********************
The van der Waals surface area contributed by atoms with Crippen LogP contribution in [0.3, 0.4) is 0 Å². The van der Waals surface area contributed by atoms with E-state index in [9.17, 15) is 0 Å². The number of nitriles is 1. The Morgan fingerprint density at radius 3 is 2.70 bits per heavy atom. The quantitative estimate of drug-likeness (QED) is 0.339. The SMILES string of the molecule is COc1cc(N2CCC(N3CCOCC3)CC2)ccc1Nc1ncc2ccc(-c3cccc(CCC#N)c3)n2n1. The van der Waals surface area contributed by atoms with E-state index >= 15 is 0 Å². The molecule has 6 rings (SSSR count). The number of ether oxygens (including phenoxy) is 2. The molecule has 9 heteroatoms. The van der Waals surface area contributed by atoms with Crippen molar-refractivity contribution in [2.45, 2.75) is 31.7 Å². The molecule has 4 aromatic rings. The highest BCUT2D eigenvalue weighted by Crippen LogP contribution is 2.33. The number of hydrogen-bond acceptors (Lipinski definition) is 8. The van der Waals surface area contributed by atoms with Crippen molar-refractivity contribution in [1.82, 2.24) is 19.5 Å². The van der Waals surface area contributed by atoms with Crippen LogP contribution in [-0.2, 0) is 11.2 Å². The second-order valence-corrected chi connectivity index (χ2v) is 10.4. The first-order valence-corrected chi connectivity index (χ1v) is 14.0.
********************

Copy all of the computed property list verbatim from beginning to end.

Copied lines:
The van der Waals surface area contributed by atoms with Crippen LogP contribution in [0.3, 0.4) is 0 Å². The van der Waals surface area contributed by atoms with E-state index in [9.17, 15) is 0 Å². The number of nitriles is 1. The Morgan fingerprint density at radius 3 is 2.70 bits per heavy atom. The quantitative estimate of drug-likeness (QED) is 0.339. The SMILES string of the molecule is COc1cc(N2CCC(N3CCOCC3)CC2)ccc1Nc1ncc2ccc(-c3cccc(CCC#N)c3)n2n1. The van der Waals surface area contributed by atoms with E-state index >= 15 is 0 Å². The molecule has 6 rings (SSSR count). The number of ether oxygens (including phenoxy) is 2. The molecule has 9 heteroatoms. The van der Waals surface area contributed by atoms with Crippen molar-refractivity contribution in [2.45, 2.75) is 31.7 Å². The molecule has 4 aromatic rings. The highest BCUT2D eigenvalue weighted by Crippen LogP contribution is 2.33. The number of hydrogen-bond acceptors (Lipinski definition) is 8. The van der Waals surface area contributed by atoms with Crippen molar-refractivity contribution in [1.82, 2.24) is 19.5 Å². The van der Waals surface area contributed by atoms with Crippen LogP contribution in [-0.2, 0) is 11.2 Å². The second-order valence-corrected chi connectivity index (χ2v) is 10.4. The first-order valence-corrected chi connectivity index (χ1v) is 14.0.